Why do they call it that? Billy Graham's beginnings on a Tampa street | News
Billy Graham, one of the world's most amazing people, celebrates his 93rd birthday this week. And the time he spent on Tampa's Franklin Street changed the world.
Why do they call it Franklin Street?
Let's see here -- Benjamin Franklin invented bifocals.
He helped found the USA and convinced the French to help us kick some British backside.
Oh, and he confirmed lightning is made of electricity.
So it's not, umm -- shocking -- that one of Downtown Tampa's streets is a brick-paved place of praise for this pioneering printer, postmaster, and patriot.
There you go. That's the story.
Nah -- that's not where this tale ends. It's where we begin.
Because it's where Billy Graham began.
He's one of the most electric preachers the Earth has ever seen. And he started his evangelical life, his worldwide series of sermons, on the sidewalks of Tampa's Franklin Street.
Back then, the northern part of the street "was pretty seedy," said Rodney Kite-Powell, curator of history at the Tampa Bay History Center.
"There were some kinda low-rent hotels and theaters and things like that. And it was kind of called 'Skid Row.' Billy Graham knew that, and he wanted to try and change these people's lives."
Wait. The Rev. Billy Graham grew up on a farm in North Carolina. Why was he here?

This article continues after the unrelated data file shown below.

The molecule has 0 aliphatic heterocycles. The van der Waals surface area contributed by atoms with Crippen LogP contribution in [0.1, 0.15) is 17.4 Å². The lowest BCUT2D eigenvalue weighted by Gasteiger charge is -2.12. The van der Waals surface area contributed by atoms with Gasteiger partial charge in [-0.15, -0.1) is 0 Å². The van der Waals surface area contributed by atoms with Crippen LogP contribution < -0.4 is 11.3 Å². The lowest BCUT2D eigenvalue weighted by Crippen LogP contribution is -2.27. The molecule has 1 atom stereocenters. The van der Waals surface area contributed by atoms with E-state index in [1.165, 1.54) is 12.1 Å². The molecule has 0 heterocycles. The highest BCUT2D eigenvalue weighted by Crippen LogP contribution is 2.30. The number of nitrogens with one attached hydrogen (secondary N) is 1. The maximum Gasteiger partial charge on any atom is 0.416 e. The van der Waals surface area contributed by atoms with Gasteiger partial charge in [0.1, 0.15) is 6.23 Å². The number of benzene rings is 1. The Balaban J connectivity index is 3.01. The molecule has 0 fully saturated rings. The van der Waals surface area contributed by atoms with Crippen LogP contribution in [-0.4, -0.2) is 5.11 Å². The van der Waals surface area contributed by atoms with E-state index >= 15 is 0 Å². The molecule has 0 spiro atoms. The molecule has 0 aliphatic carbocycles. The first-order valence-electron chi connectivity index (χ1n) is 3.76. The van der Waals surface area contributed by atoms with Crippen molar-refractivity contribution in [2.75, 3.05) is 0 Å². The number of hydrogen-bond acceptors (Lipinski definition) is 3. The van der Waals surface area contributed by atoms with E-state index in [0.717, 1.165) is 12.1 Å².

"Billy Graham went to school in Temple Terrace. He went to the Florida Bible Institute," Kite-Powell said. "He arrived in 1937. He graduated in 1940."
The 18th green at the Temple Terrace Golf and Country Club -- where plenty of people have shouted at God over the years -- is the place where Graham said God spoke to him, and told him to preach to the world.
If you think stadiums and TV networks are impressive venues, after starting with just Franklin Street's derelicts and drunks... check out Billy Graham's earliest audience: all the beasts of the earth and all the birds in the sky.
"Before he was preaching to the homeless, he was preaching to alligators and birds on a little island in the Hillsborough River by Temple Terrace," Kite-Powell said.
"And so he wanted to sharpen those oratory skills before he got in front of people."
Hey kids... maybe you should practice your public speaking in front of Fido, because that warm-up with an animal audience has taken him far.
From Truman to Obama, Graham spent time with 12 presidents. In all, Billy Graham spread the Gospel, in person, to nearly 215 million people.
That incredible total ended with his last public sermon in 2006.
And it began with people who needed a jolt from above on Franklin Street.
Why do they call it that? Now you know.
The Florida Bible Institute is no longer in Temple Terrace. The school has moved to Pasco County and gotten a new name. It's now Trinity College, in the community of Trinity.
Billy Graham's son is also a prominent preacher, and his name is Franklin. We went ahead and had the younger Graham's staff ask Franklin whether there's any connection.
The answer? Nope. It's just a coincidence. Both father and son are named William Franklin Graham, and the family simply needed to be able to tell them apart.
We feature new "Why do they call it that?" stories each Wednesday on 10 News at 5 a.m. and 5 p.m.
Check out previous editions of the Emmy-nominated series at our "Why do they call it that?" website: wtsp.com/callitthat.
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